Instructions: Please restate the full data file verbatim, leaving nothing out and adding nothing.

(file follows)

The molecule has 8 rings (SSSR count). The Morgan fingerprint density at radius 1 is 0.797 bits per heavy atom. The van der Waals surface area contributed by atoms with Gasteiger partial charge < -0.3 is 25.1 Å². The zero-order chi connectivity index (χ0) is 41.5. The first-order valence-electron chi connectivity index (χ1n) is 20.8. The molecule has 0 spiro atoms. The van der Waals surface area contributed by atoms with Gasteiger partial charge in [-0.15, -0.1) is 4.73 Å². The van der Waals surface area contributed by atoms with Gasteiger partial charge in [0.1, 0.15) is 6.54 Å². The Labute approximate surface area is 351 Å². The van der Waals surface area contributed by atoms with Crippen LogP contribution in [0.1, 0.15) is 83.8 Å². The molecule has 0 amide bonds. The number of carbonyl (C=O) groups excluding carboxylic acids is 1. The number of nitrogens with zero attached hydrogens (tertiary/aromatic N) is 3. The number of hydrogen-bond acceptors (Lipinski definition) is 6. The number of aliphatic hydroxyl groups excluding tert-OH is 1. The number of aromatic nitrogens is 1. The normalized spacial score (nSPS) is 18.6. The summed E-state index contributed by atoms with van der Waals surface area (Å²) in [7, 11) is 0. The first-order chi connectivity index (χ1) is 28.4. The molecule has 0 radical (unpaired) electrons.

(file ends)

The molecule has 8 rings (SSSR count). The Morgan fingerprint density at radius 1 is 0.797 bits per heavy atom. The van der Waals surface area contributed by atoms with Gasteiger partial charge < -0.3 is 25.1 Å². The zero-order chi connectivity index (χ0) is 41.5. The first-order valence-electron chi connectivity index (χ1n) is 20.8. The molecule has 0 spiro atoms. The van der Waals surface area contributed by atoms with Gasteiger partial charge in [-0.15, -0.1) is 4.73 Å². The van der Waals surface area contributed by atoms with Gasteiger partial charge in [0.1, 0.15) is 6.54 Å². The Labute approximate surface area is 351 Å². The van der Waals surface area contributed by atoms with Crippen LogP contribution in [0.1, 0.15) is 83.8 Å². The molecule has 0 amide bonds. The number of carbonyl (C=O) groups excluding carboxylic acids is 1. The number of nitrogens with zero attached hydrogens (tertiary/aromatic N) is 3. The number of hydrogen-bond acceptors (Lipinski definition) is 6. The number of aliphatic hydroxyl groups excluding tert-OH is 1. The number of aromatic nitrogens is 1. The normalized spacial score (nSPS) is 18.6. The summed E-state index contributed by atoms with van der Waals surface area (Å²) in [7, 11) is 0. The first-order chi connectivity index (χ1) is 28.4. The molecule has 0 radical (unpaired) electrons.